East County Performing Arts Center owner Nina Koch knows that themed, weeklong camps are the way to go for younger dancers, as her Brentwood, California students are on a modified year-round academic school calendar, and parents are usually looking for short-term daycare solutions to fill their abbreviated summer break.

Koch keeps her weekly camps light on dance: "When we do our advertising for Frozen Friends camp, for example, it's: 'Come dance, tumble, play games, craft and have fun!'"

Though Koch treats her campers as studio-year enrollment leads, she acknowledges that these weeklong camps naturally function as a way for families who aren't ready for a long-term commitment to still participate in dance. "Those who aren't enrolled for the full season will be put into a sales nurture campaign," she says. "We do see a lot of campers come to subsequent camps, including our one-day camps that we hold once a month throughout our regular season."

Serve your serious dancers

One dilemma studio owners may face: what to do about your most serious dancers, who may be juggling outside intensives with any summer programming that you offer.

Consider making their participation flexible. For Boniszweski's summer program, competitive dancers must take six of the 12 classes offered over a six-week period, as well as the four-day summer camp, which takes place in mid-August. "This past summer, because of COVID, they paid for six but were able to take all 12 if they wanted," she says. "Lots of people took advantage of that."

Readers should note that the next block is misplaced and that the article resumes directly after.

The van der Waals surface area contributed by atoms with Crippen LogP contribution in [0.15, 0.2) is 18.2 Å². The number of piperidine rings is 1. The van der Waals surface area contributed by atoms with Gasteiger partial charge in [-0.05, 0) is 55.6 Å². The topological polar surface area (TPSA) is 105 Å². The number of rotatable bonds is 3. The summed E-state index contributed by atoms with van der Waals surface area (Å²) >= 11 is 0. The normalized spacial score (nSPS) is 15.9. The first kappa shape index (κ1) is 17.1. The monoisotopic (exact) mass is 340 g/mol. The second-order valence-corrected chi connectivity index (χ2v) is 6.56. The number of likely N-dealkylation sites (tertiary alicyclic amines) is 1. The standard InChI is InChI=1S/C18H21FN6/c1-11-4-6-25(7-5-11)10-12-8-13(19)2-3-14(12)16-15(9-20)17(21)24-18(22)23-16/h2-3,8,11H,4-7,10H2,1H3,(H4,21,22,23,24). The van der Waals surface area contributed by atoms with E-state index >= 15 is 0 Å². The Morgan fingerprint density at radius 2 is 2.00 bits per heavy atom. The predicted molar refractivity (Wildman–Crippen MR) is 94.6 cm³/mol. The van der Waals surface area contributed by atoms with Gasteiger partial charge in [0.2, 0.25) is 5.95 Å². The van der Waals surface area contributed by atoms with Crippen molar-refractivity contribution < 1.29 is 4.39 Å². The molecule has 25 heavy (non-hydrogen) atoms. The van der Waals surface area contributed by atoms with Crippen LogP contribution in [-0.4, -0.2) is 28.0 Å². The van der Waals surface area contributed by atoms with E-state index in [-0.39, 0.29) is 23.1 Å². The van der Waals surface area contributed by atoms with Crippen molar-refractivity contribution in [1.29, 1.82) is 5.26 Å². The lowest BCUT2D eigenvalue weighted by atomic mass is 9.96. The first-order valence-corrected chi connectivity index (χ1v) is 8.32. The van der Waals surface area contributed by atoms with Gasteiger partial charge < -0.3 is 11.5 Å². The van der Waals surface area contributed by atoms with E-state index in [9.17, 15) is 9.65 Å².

For Koch, it didn't make sense to require her intensive dancers to participate in summer programming, partly because she earned more revenue catering to younger students and partly because her older students often made outside summer-training plans. "That's how you build a well-rounded dancer—you want them to go off and get experience from teachers you might not be able to bring in," she says.

Another option: Offering private lessons. Your more serious dancers can take advantage of flexible one-on-one training, and you can charge higher fees for individualized instruction. Consider including a financial incentive to get this kind of programming up and running. "Five years ago, we saw that some kids were asking for private lessons, so we created packages: If you bought five lessons, you'd get one for free—to get people in the door," says Boniszewksi. "After two years, once that program took off, we got rid of the discount. People will sign up for as many as 12 private lessons."

A large group of students stretch in a convention-style space with large windows. They follow a teacher at the front of the room in leaning over their right leg for a hamstring stretch

Koch's summer convention experience several years ago. Photo courtesy East County Performing Arts Center

Bring the (big) opportunities to your students

If you do decide to target older, more serious dancers for your summer programming, you may need to inject some dance glamour to compete with fancier outside intensives.

Bring dancers opportunities they wouldn't have as often during the school year. For Boniszewski, that means offering virtual master classes with big-name teachers, like Misha Gabriel and Briar Nolet. For Koch, it's bringing the full convention experience to her students—and opening it up to the community at large. In past years, she's rented her local community center for a weekend-long in-house convention and brought in professional ballet, jazz, musical theater and contemporary guest teachers.

In 2019, the convention was "nicely profitable" while still an affordable $180 per student, and attracted 120 dancers, a mix of her dancers and dancers from other studios. "It was less expensive than going to a big national convention, because parents didn't have to worry about lodging or travel," Koch says. "We wanted it to be financially attainable for families to experience something like this in our sleepy little town."